The U.S. Department of Transportation (USDOT) is providing a substantial $292 million in federal grants to target a critical issue for truckers nationwide – insufficient semi-truck parking spaces.
The investment, part of President Biden's Bipartisan Infrastructure Law, is funding four major projects that will bolster parking infrastructure across some of the country's busiest freight corridors:
- Florida is receiving the largest portion, with $180 million allocated for over 900 new parking spots along Interstate 4.
- Missouri's Department of Transportation has been awarded $92 million for improvements along Interstate 70.
- Wisconsin DOT is set to reconstruct a rest area on I-90, increasing parking spots from 16 to 70 with an $8 million grant.
- Finally, the Washington State DOT is tackling information and access with a $12 million investment in a regional truck parking information management system across three states on the Interstate 5 corridor.
Why it matters: With only one parking spot for every 11 tractor-trailers and past COVID-19 mandating rest area shutdowns, truckers have been left with few options but to park on the road's shoulder, risking safety and efficiency. The lack of safe parking has been a top concern among drivers as well as the American Trucking Associations (ATA).
"The severe shortage of truck parking continues to rank among drivers' highest concerns," stated ATA President Chris Spear, emphasizing the myriad benefits such as reducing supply chain bottlenecks and improved safety for all road users.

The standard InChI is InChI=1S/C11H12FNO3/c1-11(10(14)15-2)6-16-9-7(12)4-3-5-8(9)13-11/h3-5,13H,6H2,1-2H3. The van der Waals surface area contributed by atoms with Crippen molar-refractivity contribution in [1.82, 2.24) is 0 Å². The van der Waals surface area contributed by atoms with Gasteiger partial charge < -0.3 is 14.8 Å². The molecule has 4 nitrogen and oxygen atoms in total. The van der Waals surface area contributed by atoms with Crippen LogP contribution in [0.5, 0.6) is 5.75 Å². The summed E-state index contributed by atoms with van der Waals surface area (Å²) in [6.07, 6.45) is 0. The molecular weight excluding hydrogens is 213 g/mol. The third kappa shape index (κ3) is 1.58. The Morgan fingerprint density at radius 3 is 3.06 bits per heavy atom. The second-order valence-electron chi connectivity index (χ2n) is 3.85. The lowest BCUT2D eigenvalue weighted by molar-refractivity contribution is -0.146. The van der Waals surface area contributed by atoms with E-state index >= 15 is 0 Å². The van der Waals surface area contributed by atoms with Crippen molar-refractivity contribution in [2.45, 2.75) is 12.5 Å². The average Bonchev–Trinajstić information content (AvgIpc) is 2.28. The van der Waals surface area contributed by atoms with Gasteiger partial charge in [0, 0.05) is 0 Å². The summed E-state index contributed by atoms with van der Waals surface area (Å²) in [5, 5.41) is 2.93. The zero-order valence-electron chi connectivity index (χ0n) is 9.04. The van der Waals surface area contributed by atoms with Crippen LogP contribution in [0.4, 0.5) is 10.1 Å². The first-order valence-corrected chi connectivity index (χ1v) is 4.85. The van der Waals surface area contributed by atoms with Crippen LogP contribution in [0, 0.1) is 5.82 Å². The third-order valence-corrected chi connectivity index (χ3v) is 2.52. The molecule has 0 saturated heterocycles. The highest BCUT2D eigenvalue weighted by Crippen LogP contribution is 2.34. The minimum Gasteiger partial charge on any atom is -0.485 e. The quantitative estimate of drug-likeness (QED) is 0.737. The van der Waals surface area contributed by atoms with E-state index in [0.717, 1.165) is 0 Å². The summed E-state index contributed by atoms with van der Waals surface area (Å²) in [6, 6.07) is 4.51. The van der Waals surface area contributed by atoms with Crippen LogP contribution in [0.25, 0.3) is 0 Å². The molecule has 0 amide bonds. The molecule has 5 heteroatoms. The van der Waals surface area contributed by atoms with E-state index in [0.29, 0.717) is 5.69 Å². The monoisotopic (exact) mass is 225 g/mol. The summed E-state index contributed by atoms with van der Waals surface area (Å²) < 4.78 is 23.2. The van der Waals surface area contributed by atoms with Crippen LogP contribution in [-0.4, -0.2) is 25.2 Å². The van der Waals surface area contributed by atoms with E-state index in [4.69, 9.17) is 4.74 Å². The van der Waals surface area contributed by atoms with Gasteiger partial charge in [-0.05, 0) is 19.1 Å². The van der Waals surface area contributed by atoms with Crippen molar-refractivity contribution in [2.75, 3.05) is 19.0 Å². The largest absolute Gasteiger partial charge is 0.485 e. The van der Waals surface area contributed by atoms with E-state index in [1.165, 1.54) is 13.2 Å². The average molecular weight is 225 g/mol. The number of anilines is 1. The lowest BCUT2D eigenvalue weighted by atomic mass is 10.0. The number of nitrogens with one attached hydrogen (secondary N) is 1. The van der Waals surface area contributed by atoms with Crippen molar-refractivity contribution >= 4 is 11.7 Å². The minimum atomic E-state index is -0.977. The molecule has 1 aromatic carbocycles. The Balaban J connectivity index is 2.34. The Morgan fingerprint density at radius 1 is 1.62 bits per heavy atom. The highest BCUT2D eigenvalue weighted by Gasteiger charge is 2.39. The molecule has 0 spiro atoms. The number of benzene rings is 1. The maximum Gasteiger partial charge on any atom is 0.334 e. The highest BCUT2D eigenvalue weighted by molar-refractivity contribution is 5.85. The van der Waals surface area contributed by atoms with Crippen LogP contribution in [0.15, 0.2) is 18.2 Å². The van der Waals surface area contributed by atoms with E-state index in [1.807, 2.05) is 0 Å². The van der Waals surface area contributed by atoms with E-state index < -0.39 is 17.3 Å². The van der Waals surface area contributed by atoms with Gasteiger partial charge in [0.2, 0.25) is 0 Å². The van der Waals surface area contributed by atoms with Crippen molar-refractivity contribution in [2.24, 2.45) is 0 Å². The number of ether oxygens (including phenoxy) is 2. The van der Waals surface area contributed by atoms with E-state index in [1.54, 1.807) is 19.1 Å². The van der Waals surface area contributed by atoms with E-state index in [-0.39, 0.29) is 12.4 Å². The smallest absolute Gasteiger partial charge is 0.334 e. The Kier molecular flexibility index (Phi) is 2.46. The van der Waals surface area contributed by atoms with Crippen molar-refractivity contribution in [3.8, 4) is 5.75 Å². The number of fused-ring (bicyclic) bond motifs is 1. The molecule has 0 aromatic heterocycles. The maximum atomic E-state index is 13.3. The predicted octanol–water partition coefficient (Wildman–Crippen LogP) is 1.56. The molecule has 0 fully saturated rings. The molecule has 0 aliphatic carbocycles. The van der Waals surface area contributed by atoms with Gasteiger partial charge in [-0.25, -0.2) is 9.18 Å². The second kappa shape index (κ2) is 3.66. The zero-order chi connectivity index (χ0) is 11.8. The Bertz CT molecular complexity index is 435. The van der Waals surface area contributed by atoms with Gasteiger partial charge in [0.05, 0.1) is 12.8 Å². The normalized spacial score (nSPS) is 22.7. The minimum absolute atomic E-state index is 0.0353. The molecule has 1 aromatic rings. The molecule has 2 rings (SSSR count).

By the numbers: Goods movement depends heavily on truck drivers, and the availability of safe, accessible parking is a linchpin in their ability to comply with federally mandated rest times and prevent fatigued driving.
Driving the news: This move comes after demand for truck parking has exceeded capacity by as much as 150% in certain areas, according to FDOT, and follows a previous $80 million grant announced in September 2023 for related issues.
Big picture: Advocacy groups such as the Owner-Operator Independent Drivers Association (OOIDA) have been pushing for solutions to this decades-long dilemma, and the recent funding reflects a response to their calls for action.
OOIDA President Todd Spencer expressed gratitude for the increased focus on this pivotal issue, highlighting the “no-win situation” truckers face without adequate parking.
What’s next: The implementation of these projects is a key step toward addressing the parking crisis, providing some relief to truckers, and ultimately ensuring the steady flow of America's over-the-road commerce.